I wrote about British firm Balfour Beatty Ground Engineering last month. That post focused on their use of geothermal in drilled piles. This month, I want to take a look at a precast pile cutting method the company says has the potential to reduce waste to zero.
“We are totally committed to driving down waste and improving the efficiency of our service and this new technique for precast pile cutting is a highly effective way to do this,” said Balfour Beatty Managing Director Malcolm O’Sullivan.
Waste from the cutting of precast piles pales in comparison to the carbon dioxide emissions from manufacturing, moving to site and installation. But, smart cutting minimizes the overall feet (or meters) of pile used and that adds up.
Balfour Beatty says its smart, diamond-cut system added up to 3,600 meters of pile saved on a recent project in Scotland. A meter not used is a meter not manufactured, and the company says each meter produced creates between 40 and 60 kilograms of CO2 emissions (between manufacture and delivery to jobsite). For those on the United States side of the Atlantic, that’s almost 160 short tons.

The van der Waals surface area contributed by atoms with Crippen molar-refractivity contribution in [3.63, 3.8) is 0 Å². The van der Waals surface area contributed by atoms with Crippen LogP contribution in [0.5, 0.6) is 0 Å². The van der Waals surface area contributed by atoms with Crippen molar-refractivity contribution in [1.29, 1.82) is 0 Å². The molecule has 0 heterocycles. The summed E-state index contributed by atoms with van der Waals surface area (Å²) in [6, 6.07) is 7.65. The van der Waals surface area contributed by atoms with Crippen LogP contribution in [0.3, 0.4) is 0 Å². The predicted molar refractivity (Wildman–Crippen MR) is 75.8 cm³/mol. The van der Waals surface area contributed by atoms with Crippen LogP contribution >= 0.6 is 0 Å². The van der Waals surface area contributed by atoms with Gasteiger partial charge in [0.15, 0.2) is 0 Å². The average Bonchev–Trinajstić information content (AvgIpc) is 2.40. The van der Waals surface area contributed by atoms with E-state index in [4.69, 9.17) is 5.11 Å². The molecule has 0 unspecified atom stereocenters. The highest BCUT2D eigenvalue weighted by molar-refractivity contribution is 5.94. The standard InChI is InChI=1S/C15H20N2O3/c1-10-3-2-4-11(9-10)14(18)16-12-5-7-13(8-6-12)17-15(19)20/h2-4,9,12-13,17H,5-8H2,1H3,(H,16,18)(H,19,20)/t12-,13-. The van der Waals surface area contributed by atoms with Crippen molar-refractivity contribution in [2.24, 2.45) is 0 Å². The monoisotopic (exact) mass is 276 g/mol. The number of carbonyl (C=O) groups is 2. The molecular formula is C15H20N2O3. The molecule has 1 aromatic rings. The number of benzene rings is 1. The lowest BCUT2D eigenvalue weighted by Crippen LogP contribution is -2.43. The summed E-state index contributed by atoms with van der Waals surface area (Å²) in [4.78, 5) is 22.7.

If you’re curious, check out this white paper that talks all about construction waste. It says the typical pile generates 0.16 kilograms of CO2 during construction, and another 1.37 tons of CO2 in installation. Much of that is attributed to the crawler crane and auger.
Waste is waste and I commend the company and Finnish partner Junttan, which developed the cutter, for finding a way to work smarter.
“I am delighted at the help that our key suppliers Junttan have been able to provide, working closely with our innovations team to ensure we can provide a leading service to our customers which meets their sustainability objectives while delivering value for money,” O’Sullivan said.
Balfour Beatty developed and tested the new system at its main factory in Bottesford, United Kingdom. The patent-pending system is in use on two of the company’s piling rigs. For more about the company, visit their website.
What do you think, foundation people? Are similar methods in use elsewhere? In the United States? I’m always interested to hear about the latest innovations. Email me at firstname.lastname@example.org
Stay safe out there, drillers.